Pluto is no longer the solar system's beloved ninth largest planet, but it's still getting plenty of special attention from scientists. NASA recently shared an image (above), captured by the New Horizons spacecraft, that revealed what the space agency calls "floating hills" on the dwarf planet's surface.
The hills are located in an icy region named Sputnik Planum and their movement has been compared to icebergs in the Arctic Ocean. "Because water ice is less dense than nitrogen-dominated ice, scientists believe these water ice hills are floating in a sea of frozen nitrogen," according to a statement from NASA.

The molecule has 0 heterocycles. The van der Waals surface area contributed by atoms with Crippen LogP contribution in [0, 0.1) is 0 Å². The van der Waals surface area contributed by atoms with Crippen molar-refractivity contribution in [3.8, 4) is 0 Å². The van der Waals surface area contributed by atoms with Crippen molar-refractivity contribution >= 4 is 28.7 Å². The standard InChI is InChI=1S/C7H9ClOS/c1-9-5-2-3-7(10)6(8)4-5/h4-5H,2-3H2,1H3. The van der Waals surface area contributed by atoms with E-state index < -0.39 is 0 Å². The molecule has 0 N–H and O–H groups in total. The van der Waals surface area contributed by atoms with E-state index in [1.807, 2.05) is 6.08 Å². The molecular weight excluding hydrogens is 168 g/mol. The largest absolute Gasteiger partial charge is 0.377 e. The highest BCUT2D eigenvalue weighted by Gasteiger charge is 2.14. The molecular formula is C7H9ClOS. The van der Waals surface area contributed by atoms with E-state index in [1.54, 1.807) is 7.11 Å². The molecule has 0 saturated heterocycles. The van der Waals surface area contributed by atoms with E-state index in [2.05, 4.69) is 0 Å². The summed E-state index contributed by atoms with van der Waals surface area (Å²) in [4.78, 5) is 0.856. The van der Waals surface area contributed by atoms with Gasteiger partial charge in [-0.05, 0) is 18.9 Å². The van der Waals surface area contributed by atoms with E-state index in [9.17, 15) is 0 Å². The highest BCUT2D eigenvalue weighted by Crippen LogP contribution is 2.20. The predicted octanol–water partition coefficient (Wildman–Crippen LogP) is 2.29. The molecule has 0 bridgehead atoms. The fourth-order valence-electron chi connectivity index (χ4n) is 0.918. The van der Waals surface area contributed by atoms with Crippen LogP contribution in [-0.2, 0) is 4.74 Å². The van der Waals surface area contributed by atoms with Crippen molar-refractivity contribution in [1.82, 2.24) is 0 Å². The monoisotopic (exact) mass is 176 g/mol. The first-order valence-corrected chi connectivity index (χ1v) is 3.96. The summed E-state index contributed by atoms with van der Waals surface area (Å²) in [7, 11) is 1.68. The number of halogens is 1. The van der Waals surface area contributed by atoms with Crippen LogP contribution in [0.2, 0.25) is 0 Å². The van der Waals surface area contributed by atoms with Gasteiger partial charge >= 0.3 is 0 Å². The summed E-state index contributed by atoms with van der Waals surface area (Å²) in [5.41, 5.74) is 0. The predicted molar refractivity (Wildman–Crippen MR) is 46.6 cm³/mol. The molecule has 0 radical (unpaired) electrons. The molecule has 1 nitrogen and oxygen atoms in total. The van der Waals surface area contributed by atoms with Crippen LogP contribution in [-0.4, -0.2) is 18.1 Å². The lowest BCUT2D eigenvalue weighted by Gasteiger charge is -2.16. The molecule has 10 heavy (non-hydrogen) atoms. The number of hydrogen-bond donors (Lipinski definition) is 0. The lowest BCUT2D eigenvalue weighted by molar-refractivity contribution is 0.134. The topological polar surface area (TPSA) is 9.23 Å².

According to NASA, the hills formed when sections of Pluto's rugged uplands (located on the right side of the photo) broke off. As the hills floated around the nitrogen glaciers, they combined to form larger chains. The largest collection, measuring 37 x 22 miles, is the Challenger Colles. The chain was discovered in July 2015 by the New Horizons spacecraft and named in honor of the crew that died aboard the space shuttle Challenger in 1986.